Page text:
When rolled out, the Gregor FDB-1, as it was called, for Fighter Dive Bomber, was not only robust and solid, it also looked exceptionally sleek. Registered CF-BMB, the letters embossed in white over a high gloss metallic dark gray paint job, the dual purpose aircraft's only other markings were ten horizontal white bands on its rudder.
Early in 1938, in a spirit of Commonwealth cooperation, a wooden model of Gregor's new Model 10 fighter was sent to Hawker Aircraft's wind tunnel facility at Kingston upon Thames, England. Manufacture of the prototype began at Thunder Bay, on the north shore of Lake Superior, shortly thereafter. The aircraft, c/n 201, was completed by mid-December 1938, "amid an atmosphere of war jitters, well salted with tales of German spies visiting the factory in disguise."
On its first flight test on 17 December 1938 Can-Car Test pilot George Adye put the FDB-1 through a preliminary flight test program carried out at Can-Car's Bishopfield Airport, Thunder Bay, on Lake Superior. Ayde immediately noted the upper gull wing was a major defect as on takeoff and landing, a pilot's vision was severely limited downward and forward. Ted Smith who tested the FDB-1 in 1941 was more succinct when describing visibility over the gull wing, "blind as hell." While expressing enthusiasm over its maneuverability, Ayde warned that the controls were far too sensitive and the angles of the lowered flaps too great. His assessment was correct; on a subsequent landing, the prototype flipped on its back, although the damage was kept to a minimum due to its rugged construction.
Among the new devices incorporated within the FDB-1 was an anti-spin parachute in its tail cone. The pilot activated the parachute from the cockpit by a three-position switch. The first opened the cone, the second deployed the chute behind the aircraft, and the third released the connecting cable.
Recorded top speed was only 261 mph (420 km/h) at 13,100 ft (3,990 m), with the old P&W R-1535-72 engine of 700 hp, which had powered the Grumman F2F-1. But that aircraft, with a slightly lower empty weight, had only reached a top speed of 230 mph (370 km/h). With the installation of an improved P&W R-1535-SB4-G of 750 hp, top speed was expected to rise to 300 mph (500 km/h). Meanwhile, Gregor had already programmed his fighter to accept the 1200 hp. P&W R-1830 Twin Wasp then being installed in Grumman's new monoplane fighter, the XF4F-3; and with it, he fully anticipated a top speed of 365 mph (587 km/h). Initial rate of climb was an exceptional 3,500 ft (1,070 m). per min, compared to Grumman F2F's 2,050 ft (625 m) per min. with same engine. Service ceiling was estimated at 32,000 ft (9,800 m), 5,000 ft (1,520 m) higher than the F2F's. FDB-1 had a cruise of 205 mph (330 km/h), a low-speed capability of 72 mph (116 km/h) clean and, with flaps and slats open, 58 mph (93 km/h). All these figures were reached without armament, ammunition, armor plate and other military equipment including self-sealing fuel tanks.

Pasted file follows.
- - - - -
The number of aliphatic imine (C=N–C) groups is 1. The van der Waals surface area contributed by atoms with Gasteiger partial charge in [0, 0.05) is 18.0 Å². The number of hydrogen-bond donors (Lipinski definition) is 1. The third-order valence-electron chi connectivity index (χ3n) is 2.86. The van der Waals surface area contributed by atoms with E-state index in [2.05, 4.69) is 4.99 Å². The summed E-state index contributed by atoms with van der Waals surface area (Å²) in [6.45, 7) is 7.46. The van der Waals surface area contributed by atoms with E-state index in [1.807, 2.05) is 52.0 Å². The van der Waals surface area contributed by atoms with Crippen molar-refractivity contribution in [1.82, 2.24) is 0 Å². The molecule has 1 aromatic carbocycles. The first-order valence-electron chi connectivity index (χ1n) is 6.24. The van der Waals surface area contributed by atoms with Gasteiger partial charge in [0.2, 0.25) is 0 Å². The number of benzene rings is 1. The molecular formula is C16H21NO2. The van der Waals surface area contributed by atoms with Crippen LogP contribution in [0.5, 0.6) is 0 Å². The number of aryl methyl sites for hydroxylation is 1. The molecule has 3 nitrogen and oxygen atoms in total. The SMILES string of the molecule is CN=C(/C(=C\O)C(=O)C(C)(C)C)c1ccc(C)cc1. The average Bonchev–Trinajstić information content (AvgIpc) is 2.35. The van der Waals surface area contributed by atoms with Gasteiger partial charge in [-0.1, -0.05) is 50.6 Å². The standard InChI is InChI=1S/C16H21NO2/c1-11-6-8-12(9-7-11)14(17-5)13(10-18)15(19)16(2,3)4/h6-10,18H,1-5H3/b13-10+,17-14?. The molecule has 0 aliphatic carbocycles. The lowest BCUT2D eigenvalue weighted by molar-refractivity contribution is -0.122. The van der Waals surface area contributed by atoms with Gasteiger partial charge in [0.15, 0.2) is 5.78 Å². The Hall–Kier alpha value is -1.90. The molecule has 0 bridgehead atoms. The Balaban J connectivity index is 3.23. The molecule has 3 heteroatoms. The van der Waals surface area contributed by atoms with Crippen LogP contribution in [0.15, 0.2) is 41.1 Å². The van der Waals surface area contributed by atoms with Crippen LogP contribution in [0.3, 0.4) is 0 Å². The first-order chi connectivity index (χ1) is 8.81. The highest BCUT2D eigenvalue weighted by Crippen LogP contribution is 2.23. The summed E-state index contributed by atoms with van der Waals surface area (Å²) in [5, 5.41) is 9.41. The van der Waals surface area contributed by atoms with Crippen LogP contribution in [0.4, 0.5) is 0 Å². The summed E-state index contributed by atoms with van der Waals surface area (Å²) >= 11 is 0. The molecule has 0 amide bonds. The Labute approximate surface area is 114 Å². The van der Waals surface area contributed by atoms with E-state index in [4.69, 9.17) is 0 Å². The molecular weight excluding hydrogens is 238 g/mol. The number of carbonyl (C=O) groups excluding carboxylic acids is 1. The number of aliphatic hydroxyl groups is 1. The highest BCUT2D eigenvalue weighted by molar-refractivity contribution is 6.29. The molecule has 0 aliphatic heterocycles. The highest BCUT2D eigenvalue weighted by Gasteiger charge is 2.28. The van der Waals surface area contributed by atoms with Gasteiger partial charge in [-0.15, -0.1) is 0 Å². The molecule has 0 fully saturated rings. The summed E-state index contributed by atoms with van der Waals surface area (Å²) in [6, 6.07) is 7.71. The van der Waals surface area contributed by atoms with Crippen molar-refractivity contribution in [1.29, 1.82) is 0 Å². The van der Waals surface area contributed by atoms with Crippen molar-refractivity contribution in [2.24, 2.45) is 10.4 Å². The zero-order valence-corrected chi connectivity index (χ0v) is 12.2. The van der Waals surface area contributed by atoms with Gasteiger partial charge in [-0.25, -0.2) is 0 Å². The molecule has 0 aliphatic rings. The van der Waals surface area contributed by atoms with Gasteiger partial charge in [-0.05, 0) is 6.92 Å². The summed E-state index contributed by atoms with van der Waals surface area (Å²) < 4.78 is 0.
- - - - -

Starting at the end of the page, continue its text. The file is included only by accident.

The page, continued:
Designed, built and tested in less than eight months, the FDB-1 Model 10 was sent to Saint-Hubert Air Base, near Montreal, for preliminary service testing with the Royal Canadian Air Force. After extensive trials, pilot evaluations complained of severe canopy vibration at speed and during strenuous aerobatics, and it was recommended that all testing be restricted until this bothersome defect had been remedied. Unfortunately for Gregor and Can-Car, further tests undertaken by the RCAF showed that his first projections were extremely optimistic and doubted further refinements would make a difference. Nevertheless, the FDB-1 did demonstrate amazing maneuverability; below 15,000 ft (4,600 m), in spite of an adversary's superior speed, no contemporary single-seat, low-wing monoplane could successfully engage Gregor's design which climbed like a "homesick angel," with an initial rate of 3,500 ft (1,070 m) per min, one third better than the new Hurricane and Spitfire. Test pilot Ted Smith thought that the FDB-1 was intended for "mountain" fighting once he sampled its phenomenal climbing ability.